1. Kabra SK, Lodha R, Pandey RM: Antibiotics for community-acquired pneumonia in children. Cochrane Database of Systematic Reviews. 2006, 3: CD004874-

    PubMed  Google Scholar 

  2. Korppi M, Community-acquired pneumonia in children: Issues in optimizing antibacterial treatment. Pediatr Drugs. 2003, 5: 821-832. 10.2165/00148581-200305120-00005.

    Article  Google Scholar 

  3. Esposito S, Bosis S, Cavagna R: Characteristics of Streptococcus pneumoniae and atypical bacterial infections in children 2-5 years of age with community-acquired pneumonia. Clin Infect Dis. 2002, 35: 1345-1352. 10.1086/344191.

    Article  PubMed  Google Scholar 

  4. Juven T, Mertsola J, Waris M, Leinonen M, Ruuskanen O: Clinical response to antibiotic therapy for community-acquired pneumonia. Eur J Pediatr. 2004, 163: 140-144. 10.1007/s00431-003-1397-2.

    Article  PubMed  Google Scholar 

  5. Eastham KM, Freeman R, Kearns AM: Clinical features, aetiology and outcome of empyema in children in the North-East of England. Thorax. 2004, 59: 522-525. 10.1136/thx.2003.016105.

    Article  CAS  PubMed Central  PubMed  Google Scholar 

  6. Lahti E, Peltola V, Virkki R, Alanen M, Ruuskanen O: Development of parapneumonic empyema in children. Acta Paediatr. 2007, 96: 1686-1692. 10.1111/j.1651-2227.2007.00511.x.

    Article  PubMed  Google Scholar 

  7. Hazir T, Qazi SA, Nisar YB: Can WHO therapy failure criteria for non-severe pneumonia be improved in children aged 2-59 months?. Int J Tuberc Lung Dis. 2006, 10: 924-931.

    CAS  PubMed  Google Scholar 

  8. British Thoracic Society: BTS guidelines for the management of community-acquired pneumonia in childhood. Thorax. 2002, 57: i1-i24.

    Article  Google Scholar 

  9. Don M, Fasoli L, Paldanius M: Aetiology of community-acquired pneumonia: serological results of a pediatric survey. Scand J Infect Dis. 2005, 37: 806-812. 10.1080/00365540500262435.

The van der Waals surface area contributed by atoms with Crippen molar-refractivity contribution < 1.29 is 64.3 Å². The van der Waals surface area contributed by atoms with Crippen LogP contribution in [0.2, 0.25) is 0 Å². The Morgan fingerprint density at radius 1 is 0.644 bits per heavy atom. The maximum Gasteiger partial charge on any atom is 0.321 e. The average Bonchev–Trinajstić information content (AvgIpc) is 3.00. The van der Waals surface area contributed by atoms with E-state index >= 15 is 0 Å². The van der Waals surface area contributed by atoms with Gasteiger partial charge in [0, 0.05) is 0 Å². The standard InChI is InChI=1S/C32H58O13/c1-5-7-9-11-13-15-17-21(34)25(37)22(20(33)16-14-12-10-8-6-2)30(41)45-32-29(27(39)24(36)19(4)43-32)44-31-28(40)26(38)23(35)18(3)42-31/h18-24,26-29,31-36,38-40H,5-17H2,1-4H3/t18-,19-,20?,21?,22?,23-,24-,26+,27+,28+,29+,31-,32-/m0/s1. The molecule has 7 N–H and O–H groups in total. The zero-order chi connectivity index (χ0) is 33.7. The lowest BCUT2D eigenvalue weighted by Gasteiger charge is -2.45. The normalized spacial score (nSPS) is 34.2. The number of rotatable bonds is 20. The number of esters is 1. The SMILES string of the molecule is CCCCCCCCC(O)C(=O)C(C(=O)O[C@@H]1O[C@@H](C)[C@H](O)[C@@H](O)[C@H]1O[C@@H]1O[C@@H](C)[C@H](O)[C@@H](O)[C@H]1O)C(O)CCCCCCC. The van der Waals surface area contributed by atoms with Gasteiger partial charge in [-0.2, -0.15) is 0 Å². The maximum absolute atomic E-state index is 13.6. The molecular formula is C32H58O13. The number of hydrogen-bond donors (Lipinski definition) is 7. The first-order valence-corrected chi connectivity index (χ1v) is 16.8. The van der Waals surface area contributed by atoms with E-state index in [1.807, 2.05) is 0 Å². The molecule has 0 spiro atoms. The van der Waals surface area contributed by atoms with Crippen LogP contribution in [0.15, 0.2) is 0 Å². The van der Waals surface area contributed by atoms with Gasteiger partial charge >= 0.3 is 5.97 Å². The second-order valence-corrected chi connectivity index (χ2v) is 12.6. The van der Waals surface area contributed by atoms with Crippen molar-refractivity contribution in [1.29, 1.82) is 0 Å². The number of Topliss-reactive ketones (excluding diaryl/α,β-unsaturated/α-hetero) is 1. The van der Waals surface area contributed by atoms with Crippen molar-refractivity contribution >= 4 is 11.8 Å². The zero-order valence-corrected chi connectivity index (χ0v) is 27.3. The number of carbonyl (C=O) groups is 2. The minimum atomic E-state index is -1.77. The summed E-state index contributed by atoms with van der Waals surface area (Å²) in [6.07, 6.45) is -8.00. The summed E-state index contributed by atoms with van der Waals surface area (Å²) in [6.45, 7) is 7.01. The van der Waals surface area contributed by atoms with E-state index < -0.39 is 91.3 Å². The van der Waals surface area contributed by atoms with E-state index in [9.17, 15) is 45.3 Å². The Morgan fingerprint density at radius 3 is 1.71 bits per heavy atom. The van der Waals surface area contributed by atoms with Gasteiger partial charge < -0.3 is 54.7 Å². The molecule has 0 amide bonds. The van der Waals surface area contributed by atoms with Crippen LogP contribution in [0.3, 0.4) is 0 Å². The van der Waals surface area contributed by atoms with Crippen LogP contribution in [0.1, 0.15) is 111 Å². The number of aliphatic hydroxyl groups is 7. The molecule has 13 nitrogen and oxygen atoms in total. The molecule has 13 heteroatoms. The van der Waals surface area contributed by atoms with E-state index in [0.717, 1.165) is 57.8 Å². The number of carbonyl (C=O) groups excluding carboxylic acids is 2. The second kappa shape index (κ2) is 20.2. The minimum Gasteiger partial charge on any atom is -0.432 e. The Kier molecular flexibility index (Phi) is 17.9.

Article  PubMed  Google Scholar 

  10. Fasoli L, Paldanius M, Don M: Simkania negevensis in community-acquired pneumonia in Italian children. Scand J Infect Dis. 2008, 40: 269-272. 10.1080/00365540701642146.

    Article  PubMed  Google Scholar 

  11. Don M, Korppi M, Valent F, Vainionpaa R, Canciani M: Human metapneumovirus pneumonia in children: results of an Italian study and mini-review. Scand J Infect Dis. 2008, 40: 821-826. 10.1080/00365540802227110.

    Article  PubMed  Google Scholar 

  12. Don M, Valent F, Korppi M: Efficacy of serum procalcitonin in evaluating severity of community-acquired pneumonia in childhood. Scand J Infect Dis. 2007, 39: 129-137. 10.1080/00365540600951283.

    Article  CAS  PubMed  Google Scholar 

  13. Korppi M, Don M, Valent F, Canciani M: The value of clinical features in differentiating between viral, pneumococcal and atypical bacterial pneumonia in children. Acta Paediatr. 2008, 97: 943-947. 10.1111/j.1651-2227.2008.00789.x.

    Article  PubMed  Google Scholar 

  14. Palafox M, Guiscafrè H, Reyes H, Munoz O, Martinez H: Diagnostic value of tachypnoea in pneumonia defined radiologically. Arch Dis Child. 2000, 82: 41-45. 10.1136/adc.82.1.41.

    Article  CAS  PubMed Central  PubMed  Google Scholar 

  15. Addo-Yobo E, Chisaka N, Hassan M: Oral amoxicillin versus injectable penicillin for severe pneumonia aged 3 to 59 months: a randomized multicentre equivalence study. Lancet. 2004, 364: 1141-1148. 10.1016/S0140-6736(04)17100-6.

    Article  CAS  PubMed  Google Scholar 

  16. Clements H, Stephenson T, Gabriel V: Rationalised prescribing for community-acquired pneumonia: a closed loop audit. Arch Dis Child. 2000, 83: 320-324. 10.1136/adc.83.4.320.